Maximizing the Genealogy Research Negative SpaceFebruary 16, 2012 at 2:23 am | Posted in Genealogy Research Strategies | Leave a comment
Tags: genealogy research methods, genealogy research strategies, genealogy research strategy, genealogy research techniques, genealogy research tips, genealogy techniques
So much of discussion about genealogy research is about “finding.” How to find, where to find, and best practices in finding. Why? Because we’re eager to identify positive results that lead to a better understanding of our ancestors. We anxiously look to find answers, and we often feel that the absense of “finding” is “losing” as in losing time or wasting effort in our pursuits.
The Negative Space
Unfortunately, the often uncelebrated, unappreciated negative space is overlooked. The negative space that I’m referring to is the blank, white paper around the letters on a page. It is the dark, black night sky around the brilliant stars. And for genealogists it is the pile of books, list of websites, hours of late night searching that did not result in a clear cut answer. Negative space is the boundaries upon which your answer – the positive result – you’re looking for is framed. It does have value, even importance in shaping the answers we ultimately seek.
The Value of Negative Space
Negative space is a rich learning environment. It is where you can make mistakes, try new techniques, learn about new resources, ask the improbable questions and learn. The value is in the learning that you gain from today that you can apply tomorrow. The value is in the newly won knowledge that you can share with others. On a whim you check a county history for information on your ancestor’s military service. It isn’t there, but you take a couple minutes to see what else is found in a county history.
Negative space is a shaping tool. It tells you where the answers are not – or at least they aren’t there today. You know as you pursue your research you have information that the ancestor in question isn’t showing up in the tax lists in Virginia in the time period in question. That points you to further questions. Is he not there? Or is he not paying taxes for some reason – not old enough, not an owner of property, etc. The negative space frames the conversation you’re having in your head more specifically and quite productively.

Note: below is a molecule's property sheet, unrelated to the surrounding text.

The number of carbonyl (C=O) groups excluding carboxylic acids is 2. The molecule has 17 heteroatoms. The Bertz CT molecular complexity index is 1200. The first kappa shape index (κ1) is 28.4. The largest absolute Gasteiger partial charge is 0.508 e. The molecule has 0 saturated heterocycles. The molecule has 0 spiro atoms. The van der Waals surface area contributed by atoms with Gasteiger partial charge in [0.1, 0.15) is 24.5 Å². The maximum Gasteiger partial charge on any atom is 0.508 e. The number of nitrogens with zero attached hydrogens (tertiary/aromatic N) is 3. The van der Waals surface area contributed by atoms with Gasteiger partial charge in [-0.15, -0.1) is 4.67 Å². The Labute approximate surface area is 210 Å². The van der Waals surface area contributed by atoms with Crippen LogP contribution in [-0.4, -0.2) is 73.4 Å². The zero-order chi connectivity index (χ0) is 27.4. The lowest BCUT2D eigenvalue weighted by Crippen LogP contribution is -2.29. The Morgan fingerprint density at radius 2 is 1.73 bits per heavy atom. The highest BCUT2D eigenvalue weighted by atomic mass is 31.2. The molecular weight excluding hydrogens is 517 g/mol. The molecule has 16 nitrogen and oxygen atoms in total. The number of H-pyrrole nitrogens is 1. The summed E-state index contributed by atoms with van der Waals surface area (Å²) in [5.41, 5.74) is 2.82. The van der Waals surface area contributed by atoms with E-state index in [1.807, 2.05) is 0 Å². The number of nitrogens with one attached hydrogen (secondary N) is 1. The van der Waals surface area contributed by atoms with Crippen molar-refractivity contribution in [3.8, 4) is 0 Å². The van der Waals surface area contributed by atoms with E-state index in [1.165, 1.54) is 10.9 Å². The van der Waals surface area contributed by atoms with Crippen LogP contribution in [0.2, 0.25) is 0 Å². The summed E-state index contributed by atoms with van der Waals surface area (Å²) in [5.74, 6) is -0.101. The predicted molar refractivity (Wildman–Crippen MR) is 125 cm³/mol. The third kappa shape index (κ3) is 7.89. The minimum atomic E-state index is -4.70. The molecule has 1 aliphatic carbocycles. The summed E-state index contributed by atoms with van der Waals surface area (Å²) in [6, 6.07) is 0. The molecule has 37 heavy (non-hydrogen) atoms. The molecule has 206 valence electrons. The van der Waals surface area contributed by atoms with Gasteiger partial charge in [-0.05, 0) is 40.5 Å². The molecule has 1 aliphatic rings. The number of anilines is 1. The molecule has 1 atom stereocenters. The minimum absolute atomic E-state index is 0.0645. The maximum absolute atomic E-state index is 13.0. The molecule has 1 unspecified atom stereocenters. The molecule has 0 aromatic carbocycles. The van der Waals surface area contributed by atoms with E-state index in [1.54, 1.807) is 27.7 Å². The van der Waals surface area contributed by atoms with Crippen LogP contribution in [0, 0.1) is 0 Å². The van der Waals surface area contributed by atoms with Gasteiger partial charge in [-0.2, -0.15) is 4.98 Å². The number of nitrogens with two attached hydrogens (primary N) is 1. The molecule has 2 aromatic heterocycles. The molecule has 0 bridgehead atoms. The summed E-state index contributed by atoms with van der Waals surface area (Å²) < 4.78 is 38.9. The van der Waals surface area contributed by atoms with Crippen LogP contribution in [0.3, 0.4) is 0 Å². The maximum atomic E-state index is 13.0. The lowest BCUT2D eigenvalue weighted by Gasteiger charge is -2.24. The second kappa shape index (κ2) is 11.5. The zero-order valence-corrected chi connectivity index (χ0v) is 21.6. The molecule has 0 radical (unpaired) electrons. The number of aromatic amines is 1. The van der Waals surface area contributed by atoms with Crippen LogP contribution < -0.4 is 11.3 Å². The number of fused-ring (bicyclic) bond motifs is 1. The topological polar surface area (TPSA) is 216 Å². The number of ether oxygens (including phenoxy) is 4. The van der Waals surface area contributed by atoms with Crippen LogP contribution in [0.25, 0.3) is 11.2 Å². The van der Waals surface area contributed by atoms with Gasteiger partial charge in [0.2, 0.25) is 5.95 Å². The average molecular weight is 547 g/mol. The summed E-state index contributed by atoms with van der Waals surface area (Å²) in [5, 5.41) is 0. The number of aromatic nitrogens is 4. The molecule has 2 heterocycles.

Negative space is a door opener. So, you don’t find the answer in the book or other resource you’re working with. Does the resource point you to other resources? Does it have a bibliography in the back with other materials that may be valueable? Does it mention other record types (published genealogies, birth, marriage, death records, military records) that have potential? Maybe it points you to another repository that you never heard of before. There could be a local historical society or a cemetery or a university archive that may have just the answers you are for.
Negative Space Only Has Value When
As you can see, I think there is a lot of value to negative space. It’s perfectly okay to not find. It’s part of the journey in so many ways. But, negative space only has value when you record it. As a master of looking at the same resource repeatedly and still not finding the answer to the same question, I have learned the hard way to record “negative finds.” Make a note, start a running list, open a spreadsheet or whatever works for you to list every place you’ve looked and not found. Bonus points if you make comments about your negative find – what were you looking for, what questions did the negative find stir up, and where could you go from here.
In Conclusion –
So let’s hear it for the white space, the negative finds that make the road to genealogy research success so rich and rewarding. It’s the answer you’ve been looking for all along.